half of all women and one-quarter of all men will experience the stiffness and
pain of Osteoarthritis( OA)of the hands
by the time they are 85 years old. A degenerative disease that affects all the
tissues of a joint, OA leads to the breakdown over time of the smooth,
protective cartilage on the ends of bones, so bones rub together, causing pain.
The 29 bones of your hands and wrists come together to form many small joints
that can be affected by OA.
usually occurs later in life, with no specific cause. But several factors can
play a role, including:
Age: the older you are, the more
likely you are to have hand OA.
Sex: women are more likely to be
affected than men.
Genes: some people inherit the
tendency to develop osteoarthritis, usually at a younger age.
Injuries: Even when properly treated,
an injured joint is more likely to develop OA over time. Fractures and
dislocations are among the most common injuries that lead to arthritis.
infections, overuse, loose ligaments, and poorly aligned joints can also lead
to hand or wrist arthritis.
for Hand OA
primary goal of hand therapy for OA is to reduce pain, improve hand function,
and enhance the quality of life. The treatments focus on reducing inflammation,
increasing joint mobility, and strengthening the hand muscles. Here are some
common hand therapy treatments for Hand OA
1. Joint Protection Techniques: Hand
therapists educate patients on how to protect their affected joints during
daily activities to prevent further damage and reduce pain. This may involve
using assistive devices or modifying hand movements to minimize stress on the
2. Thermal Modalities: Applying heat or cold
to the affected hand can help reduce pain and inflammation. Heat therapy (warm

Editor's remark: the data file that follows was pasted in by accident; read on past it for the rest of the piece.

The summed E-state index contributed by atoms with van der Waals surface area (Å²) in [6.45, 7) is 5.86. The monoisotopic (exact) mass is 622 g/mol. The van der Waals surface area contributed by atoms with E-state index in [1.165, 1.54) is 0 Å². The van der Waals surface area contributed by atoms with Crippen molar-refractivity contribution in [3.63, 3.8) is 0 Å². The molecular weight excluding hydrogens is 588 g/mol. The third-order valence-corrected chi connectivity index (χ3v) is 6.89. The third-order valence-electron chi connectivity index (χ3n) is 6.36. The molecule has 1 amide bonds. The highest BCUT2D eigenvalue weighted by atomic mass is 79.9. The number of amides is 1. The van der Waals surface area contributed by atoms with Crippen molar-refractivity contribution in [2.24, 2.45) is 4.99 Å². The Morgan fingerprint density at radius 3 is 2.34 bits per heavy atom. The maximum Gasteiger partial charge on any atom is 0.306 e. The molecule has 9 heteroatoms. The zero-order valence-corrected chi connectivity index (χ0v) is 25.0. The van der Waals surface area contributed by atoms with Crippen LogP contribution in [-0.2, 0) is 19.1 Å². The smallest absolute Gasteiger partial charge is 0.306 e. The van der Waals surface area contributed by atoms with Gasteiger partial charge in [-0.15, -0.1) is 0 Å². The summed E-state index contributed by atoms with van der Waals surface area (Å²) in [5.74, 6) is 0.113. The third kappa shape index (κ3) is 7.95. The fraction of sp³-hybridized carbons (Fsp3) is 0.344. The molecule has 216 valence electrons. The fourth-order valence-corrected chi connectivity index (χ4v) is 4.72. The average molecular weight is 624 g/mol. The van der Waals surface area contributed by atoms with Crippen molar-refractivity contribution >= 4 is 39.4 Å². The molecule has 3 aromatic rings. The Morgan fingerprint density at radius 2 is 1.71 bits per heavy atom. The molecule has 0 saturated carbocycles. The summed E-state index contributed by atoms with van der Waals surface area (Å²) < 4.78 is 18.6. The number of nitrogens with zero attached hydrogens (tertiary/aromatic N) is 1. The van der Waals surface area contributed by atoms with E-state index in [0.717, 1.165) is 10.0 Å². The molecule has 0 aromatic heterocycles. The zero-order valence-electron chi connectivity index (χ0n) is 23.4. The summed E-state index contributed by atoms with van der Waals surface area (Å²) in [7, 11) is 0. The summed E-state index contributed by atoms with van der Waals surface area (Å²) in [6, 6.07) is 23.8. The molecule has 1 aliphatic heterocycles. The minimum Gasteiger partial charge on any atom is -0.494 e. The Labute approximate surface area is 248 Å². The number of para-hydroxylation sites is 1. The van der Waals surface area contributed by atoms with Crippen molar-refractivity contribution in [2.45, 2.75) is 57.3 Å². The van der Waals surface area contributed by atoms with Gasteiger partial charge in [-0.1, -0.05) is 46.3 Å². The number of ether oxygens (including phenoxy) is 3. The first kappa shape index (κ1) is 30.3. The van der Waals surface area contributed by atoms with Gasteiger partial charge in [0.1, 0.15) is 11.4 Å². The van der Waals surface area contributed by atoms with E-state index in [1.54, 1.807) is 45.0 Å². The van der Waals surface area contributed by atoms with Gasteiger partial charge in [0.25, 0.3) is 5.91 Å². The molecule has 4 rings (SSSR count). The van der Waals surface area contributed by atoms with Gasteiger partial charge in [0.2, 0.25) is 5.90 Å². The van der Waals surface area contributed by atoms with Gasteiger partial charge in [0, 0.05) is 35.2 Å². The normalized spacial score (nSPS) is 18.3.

compresses or paraffin wax baths) can help relax muscles and improve blood circulation.
Cold therapy (ice packs) can help numb the area and reduce swelling.
3. Arthritic Gloves: Arthritic gloves, also
known as compression gloves or arthritis gloves, are specialized garments
designed to provide relief and support for individuals suffering from arthritis
or joint pain in the hands. These gloves are made of stretchy and breathable
fabric, often containing a blend of materials such as cotton, spandex, and
elastane. The primary purpose of arthritis gloves is to apply gentle compression
to the hands, which can help alleviate swelling, reduce pain, and enhance hand
function for those with arthritis or other hand-related conditions.
4. Hand Exercises: Specific exercises are
prescribed to improve joint mobility, strength, and dexterity. Range of motion
exercises help maintain flexibility while strengthening exercises target the
muscles around the hand and wrist for better support.
5. Splinting: Hand therapists may provide
custom-made or off-the-shelf splints to support and immobilize the affected
joints during periods of rest or high-pain activity. Splints help reduce joint
strain and pain.